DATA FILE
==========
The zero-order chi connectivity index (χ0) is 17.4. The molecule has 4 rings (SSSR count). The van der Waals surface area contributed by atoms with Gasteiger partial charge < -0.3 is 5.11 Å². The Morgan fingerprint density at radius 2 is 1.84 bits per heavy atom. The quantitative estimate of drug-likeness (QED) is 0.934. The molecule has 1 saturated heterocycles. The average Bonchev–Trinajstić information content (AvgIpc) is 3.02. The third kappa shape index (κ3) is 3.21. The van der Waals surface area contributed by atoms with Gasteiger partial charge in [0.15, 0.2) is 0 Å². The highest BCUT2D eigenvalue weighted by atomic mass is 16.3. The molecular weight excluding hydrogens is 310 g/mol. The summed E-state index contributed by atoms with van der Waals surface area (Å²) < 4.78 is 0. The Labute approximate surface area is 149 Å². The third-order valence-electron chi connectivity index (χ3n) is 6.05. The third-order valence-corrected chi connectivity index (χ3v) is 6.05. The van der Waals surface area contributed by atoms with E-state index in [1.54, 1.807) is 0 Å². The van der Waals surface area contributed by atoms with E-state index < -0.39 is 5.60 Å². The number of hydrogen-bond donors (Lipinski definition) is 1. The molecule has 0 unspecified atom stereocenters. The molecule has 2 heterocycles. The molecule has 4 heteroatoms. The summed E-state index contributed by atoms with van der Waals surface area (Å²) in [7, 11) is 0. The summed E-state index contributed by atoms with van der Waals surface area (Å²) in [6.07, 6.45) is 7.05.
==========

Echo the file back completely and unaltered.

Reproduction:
The zero-order chi connectivity index (χ0) is 17.4. The molecule has 4 rings (SSSR count). The van der Waals surface area contributed by atoms with Gasteiger partial charge < -0.3 is 5.11 Å². The Morgan fingerprint density at radius 2 is 1.84 bits per heavy atom. The quantitative estimate of drug-likeness (QED) is 0.934. The molecule has 1 saturated heterocycles. The average Bonchev–Trinajstić information content (AvgIpc) is 3.02. The third kappa shape index (κ3) is 3.21. The van der Waals surface area contributed by atoms with Gasteiger partial charge in [0.15, 0.2) is 0 Å². The highest BCUT2D eigenvalue weighted by atomic mass is 16.3. The molecular weight excluding hydrogens is 310 g/mol. The summed E-state index contributed by atoms with van der Waals surface area (Å²) < 4.78 is 0. The Labute approximate surface area is 149 Å². The third-order valence-electron chi connectivity index (χ3n) is 6.05. The third-order valence-corrected chi connectivity index (χ3v) is 6.05. The van der Waals surface area contributed by atoms with E-state index in [1.54, 1.807) is 0 Å². The van der Waals surface area contributed by atoms with E-state index < -0.39 is 5.60 Å². The number of hydrogen-bond donors (Lipinski definition) is 1. The molecule has 0 unspecified atom stereocenters. The molecule has 2 heterocycles. The molecule has 4 heteroatoms. The summed E-state index contributed by atoms with van der Waals surface area (Å²) in [7, 11) is 0. The summed E-state index contributed by atoms with van der Waals surface area (Å²) in [6.07, 6.45) is 7.05.